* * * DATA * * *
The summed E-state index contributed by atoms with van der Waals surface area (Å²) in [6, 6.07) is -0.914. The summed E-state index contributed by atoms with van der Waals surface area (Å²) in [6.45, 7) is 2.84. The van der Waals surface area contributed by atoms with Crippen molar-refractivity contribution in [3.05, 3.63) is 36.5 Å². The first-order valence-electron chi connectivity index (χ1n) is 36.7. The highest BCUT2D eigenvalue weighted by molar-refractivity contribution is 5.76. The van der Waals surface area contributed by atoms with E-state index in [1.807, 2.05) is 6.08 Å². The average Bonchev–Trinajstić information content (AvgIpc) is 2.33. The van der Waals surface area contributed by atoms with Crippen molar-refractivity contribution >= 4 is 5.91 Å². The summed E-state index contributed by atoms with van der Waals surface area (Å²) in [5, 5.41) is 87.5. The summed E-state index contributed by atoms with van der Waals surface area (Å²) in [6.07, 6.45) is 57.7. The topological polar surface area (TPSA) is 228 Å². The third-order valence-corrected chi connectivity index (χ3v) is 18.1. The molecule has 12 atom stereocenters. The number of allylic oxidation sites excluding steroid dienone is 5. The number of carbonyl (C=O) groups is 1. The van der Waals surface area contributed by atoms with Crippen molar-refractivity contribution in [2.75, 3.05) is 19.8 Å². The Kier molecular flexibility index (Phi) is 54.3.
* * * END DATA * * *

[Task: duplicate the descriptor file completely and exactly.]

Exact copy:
The summed E-state index contributed by atoms with van der Waals surface area (Å²) in [6, 6.07) is -0.914. The summed E-state index contributed by atoms with van der Waals surface area (Å²) in [6.45, 7) is 2.84. The van der Waals surface area contributed by atoms with Crippen molar-refractivity contribution in [3.05, 3.63) is 36.5 Å². The first-order valence-electron chi connectivity index (χ1n) is 36.7. The highest BCUT2D eigenvalue weighted by molar-refractivity contribution is 5.76. The van der Waals surface area contributed by atoms with E-state index in [1.807, 2.05) is 6.08 Å². The average Bonchev–Trinajstić information content (AvgIpc) is 2.33. The van der Waals surface area contributed by atoms with Crippen molar-refractivity contribution >= 4 is 5.91 Å². The summed E-state index contributed by atoms with van der Waals surface area (Å²) in [5, 5.41) is 87.5. The summed E-state index contributed by atoms with van der Waals surface area (Å²) in [6.07, 6.45) is 57.7. The topological polar surface area (TPSA) is 228 Å². The third-order valence-corrected chi connectivity index (χ3v) is 18.1. The molecule has 12 atom stereocenters. The number of allylic oxidation sites excluding steroid dienone is 5. The number of carbonyl (C=O) groups is 1. The van der Waals surface area contributed by atoms with Crippen molar-refractivity contribution in [2.75, 3.05) is 19.8 Å². The Kier molecular flexibility index (Phi) is 54.3.